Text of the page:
The Avro Arrow: Canada’s magnificent achievement

At about the same time the Avro Arrow was abandoned, the British were in the process of watching parts of their own armaments industry go under largely due to American manufacturers undercutting their prices, quite possibly with U.S government help. Missile production was a particular target.

There is little doubt in my mind that the Arrow came to grief as the result of pressure from an American government that saw Canada’s remarkable achievement as a threat to their own aircraft industry; during the Cold War, both the Russians and Americans used arms exports to buy influence and standing with non-aligned nations.

Jeff Goodall.

Avro Arrow’s short-lived flight 

Toronto Sun

Mike Filey: February 20th, 2011 

Today marks the 52nd anniversary of “Black Friday,” the day in 1959 that the federal government under Prime Minister John Diefenbaker put an end to one of Canada’s greatest achievements in the field of aviation, the untouchable (for the day) Avro Arrow. And while the aircraft’s fans and critics continue to debate whether the sudden and unexpected demise of the Arrow was in the nation’s best interest, it’s quite likely that this debate will never be resolved.

The Avro Arrow was seen as the replacement aircraft for the RCAF’s CF-100 jet fighter. It had been developed in the late 1940s by the talented staff at the Avro Canada plant located adjacent to what was then known as Malton Airport and today as Toronto Pearson International Airport.

The twin-engine CF-100 first flew in early 1950 and for many years cruised the skies above Canada protecting us and our American allies against attack by hordes of manned bombers of the mighty Russian air force. Though such attacks never materialized, one only had to have lived through the times to understand how important this aerial protection was in keeping our free world free.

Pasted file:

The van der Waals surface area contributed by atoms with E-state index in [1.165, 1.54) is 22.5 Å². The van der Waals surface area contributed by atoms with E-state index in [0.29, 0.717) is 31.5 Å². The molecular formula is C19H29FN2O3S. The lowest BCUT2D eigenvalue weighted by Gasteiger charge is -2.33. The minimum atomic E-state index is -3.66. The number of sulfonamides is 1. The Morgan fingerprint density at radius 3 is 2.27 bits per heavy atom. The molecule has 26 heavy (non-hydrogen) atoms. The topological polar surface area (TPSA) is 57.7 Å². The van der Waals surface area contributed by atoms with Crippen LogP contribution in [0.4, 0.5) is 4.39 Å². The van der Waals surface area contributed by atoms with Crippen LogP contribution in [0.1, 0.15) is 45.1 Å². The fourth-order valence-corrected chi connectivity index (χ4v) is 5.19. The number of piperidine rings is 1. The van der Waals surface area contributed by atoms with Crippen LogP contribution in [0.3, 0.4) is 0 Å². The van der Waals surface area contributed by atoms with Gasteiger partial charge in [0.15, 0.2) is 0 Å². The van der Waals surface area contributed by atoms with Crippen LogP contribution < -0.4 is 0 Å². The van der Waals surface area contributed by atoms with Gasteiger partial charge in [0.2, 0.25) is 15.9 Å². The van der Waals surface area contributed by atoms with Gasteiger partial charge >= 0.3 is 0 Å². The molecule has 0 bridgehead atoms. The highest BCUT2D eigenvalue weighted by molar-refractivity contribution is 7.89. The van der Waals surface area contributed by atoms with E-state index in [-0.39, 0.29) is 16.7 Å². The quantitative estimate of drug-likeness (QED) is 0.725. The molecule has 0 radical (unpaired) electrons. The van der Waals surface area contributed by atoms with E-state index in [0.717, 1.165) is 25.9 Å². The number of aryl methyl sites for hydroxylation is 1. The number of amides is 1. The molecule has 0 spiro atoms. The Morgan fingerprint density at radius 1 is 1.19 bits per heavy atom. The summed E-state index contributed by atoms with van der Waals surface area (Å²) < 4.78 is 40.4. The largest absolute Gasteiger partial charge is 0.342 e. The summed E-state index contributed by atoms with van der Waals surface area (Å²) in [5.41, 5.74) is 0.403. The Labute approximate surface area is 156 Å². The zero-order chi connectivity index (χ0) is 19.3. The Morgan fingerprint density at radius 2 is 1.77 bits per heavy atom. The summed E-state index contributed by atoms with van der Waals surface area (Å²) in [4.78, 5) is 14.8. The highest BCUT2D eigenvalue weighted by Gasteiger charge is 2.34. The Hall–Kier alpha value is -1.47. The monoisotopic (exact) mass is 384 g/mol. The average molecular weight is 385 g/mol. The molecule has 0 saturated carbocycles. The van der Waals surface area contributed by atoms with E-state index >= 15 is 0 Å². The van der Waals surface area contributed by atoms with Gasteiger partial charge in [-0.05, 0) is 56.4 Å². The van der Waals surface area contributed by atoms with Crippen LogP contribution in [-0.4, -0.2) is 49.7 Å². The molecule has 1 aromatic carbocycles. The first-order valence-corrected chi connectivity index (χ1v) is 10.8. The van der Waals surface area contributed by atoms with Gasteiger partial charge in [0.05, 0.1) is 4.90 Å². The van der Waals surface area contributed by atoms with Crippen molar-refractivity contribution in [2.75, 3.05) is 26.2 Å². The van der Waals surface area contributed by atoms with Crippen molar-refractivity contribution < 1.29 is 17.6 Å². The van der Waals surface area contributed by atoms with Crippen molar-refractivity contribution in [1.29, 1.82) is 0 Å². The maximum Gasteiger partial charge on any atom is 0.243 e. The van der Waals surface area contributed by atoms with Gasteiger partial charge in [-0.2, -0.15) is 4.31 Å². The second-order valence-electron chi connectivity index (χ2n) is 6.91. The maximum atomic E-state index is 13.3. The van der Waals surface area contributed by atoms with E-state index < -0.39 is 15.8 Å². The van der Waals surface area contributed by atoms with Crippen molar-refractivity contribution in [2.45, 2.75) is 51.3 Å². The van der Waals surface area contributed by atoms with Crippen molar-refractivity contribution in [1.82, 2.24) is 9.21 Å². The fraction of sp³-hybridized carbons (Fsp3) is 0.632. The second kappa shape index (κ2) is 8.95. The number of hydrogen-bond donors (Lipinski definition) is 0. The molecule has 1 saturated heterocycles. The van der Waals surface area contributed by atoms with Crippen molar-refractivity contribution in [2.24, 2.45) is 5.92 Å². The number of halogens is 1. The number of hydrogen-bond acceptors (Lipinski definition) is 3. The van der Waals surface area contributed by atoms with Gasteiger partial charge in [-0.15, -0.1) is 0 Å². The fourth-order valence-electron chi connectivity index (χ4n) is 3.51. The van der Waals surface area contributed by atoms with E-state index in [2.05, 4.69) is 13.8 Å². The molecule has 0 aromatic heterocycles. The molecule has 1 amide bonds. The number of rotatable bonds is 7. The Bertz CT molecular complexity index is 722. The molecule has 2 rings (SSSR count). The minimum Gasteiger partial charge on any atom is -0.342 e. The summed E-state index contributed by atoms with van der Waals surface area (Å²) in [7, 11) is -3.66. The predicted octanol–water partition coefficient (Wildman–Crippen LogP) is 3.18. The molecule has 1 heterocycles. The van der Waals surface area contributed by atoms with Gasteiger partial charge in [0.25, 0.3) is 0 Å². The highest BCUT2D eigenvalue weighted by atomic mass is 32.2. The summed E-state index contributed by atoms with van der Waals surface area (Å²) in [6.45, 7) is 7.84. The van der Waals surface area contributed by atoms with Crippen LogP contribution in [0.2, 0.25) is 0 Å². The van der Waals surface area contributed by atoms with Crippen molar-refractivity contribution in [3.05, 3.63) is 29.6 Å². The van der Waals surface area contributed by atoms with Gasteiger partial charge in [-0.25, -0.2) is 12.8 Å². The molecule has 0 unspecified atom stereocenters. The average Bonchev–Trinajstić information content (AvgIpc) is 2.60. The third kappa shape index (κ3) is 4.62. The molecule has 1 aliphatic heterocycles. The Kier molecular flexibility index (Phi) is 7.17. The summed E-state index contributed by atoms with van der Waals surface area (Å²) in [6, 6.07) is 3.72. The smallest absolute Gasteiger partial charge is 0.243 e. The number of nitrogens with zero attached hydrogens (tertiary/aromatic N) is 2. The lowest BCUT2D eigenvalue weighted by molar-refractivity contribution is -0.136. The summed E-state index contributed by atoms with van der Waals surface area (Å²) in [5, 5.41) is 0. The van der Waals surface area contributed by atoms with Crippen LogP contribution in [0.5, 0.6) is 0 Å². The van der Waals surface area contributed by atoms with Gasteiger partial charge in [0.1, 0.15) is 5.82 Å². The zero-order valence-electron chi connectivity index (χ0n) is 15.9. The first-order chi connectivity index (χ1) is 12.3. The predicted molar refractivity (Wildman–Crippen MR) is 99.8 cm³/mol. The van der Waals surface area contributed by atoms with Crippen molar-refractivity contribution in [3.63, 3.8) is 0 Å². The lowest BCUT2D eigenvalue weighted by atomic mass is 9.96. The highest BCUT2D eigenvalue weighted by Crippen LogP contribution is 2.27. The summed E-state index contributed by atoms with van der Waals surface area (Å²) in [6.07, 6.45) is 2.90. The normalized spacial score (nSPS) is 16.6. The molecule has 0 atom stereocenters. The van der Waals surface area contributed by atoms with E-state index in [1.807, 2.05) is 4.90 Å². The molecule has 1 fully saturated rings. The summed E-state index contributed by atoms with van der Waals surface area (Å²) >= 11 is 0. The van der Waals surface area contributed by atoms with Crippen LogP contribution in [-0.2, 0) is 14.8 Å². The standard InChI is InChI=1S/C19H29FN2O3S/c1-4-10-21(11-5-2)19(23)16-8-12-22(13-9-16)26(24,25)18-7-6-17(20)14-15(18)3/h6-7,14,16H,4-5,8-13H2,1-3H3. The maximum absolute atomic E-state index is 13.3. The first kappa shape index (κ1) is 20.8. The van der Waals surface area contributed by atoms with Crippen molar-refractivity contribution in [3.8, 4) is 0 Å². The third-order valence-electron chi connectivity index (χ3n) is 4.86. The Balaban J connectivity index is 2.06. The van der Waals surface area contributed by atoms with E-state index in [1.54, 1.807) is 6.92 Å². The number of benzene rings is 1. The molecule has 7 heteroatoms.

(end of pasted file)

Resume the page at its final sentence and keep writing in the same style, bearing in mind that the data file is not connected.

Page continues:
As the possibility of nuclear war heated up, it soon became obvious that a much improved interceptor would be necessary. Thanks to the technical expertise available within Avro Canada’s workforce, a revolutionary new interceptor was born. With flying characteristics that exceeded anything produced thus far by any of the other allied nations, the new CF-105 Avro Arrow was described by many in the know as the world’s best.

But it was costly, too costly many believed for a small nation like Canada. Attempts were made to have other countries add the Arrow to their military arsenal. That would bring the cost per aircraft down. But no allied air force was interested. And then there was the question of missiles roaring through space to intercept the intruders. Would these unmanned missiles do the job better than the Arrow? And do it faster? And cheaper? Were manned aircraft obsolete? And would space be the next battlefield?

As if to emphasize this last point the world’s first space satellite, something called “Sputnik,” developed by our sworn enemies the Russians, went into low earth orbit on Oct. 4, 1957, the same day that the first Avro Arrow emerged from its top secret hanger. Arrow RL201 would make its maiden flight on March 25, 1958, with the legendary test pilot, Jan Zurakowski at the controls. The first Arrow was followed by four more, all of which pushed the revolutionary aircraft’s flying characteristics higher and higher.

Then came Friday, Feb. 20, 1959. With virtually no warning, the PA system in the AVRO factory blared out ordering all staff to put their tools down and clear all buildings … immediately. Work on the Arrow project came to a standstill. Quickly, all five Arrows, as well as those in various stages of completion, along with all special tools, diagrams, manuals, were destroyed. The Avro Arrow dream was over. A good move by the government? Or was it? They’ll be arguing this for years to come.

By the way, to get a real sense of what the Arrow looked like and learn just what many believed it was capable of achieving, be sure to see the full-size Arrow replica and talk to the knowledgeable people at the Canadian Air and Space Museum (casmuseum.org) at Toronto’s Downsview Park.

See original here.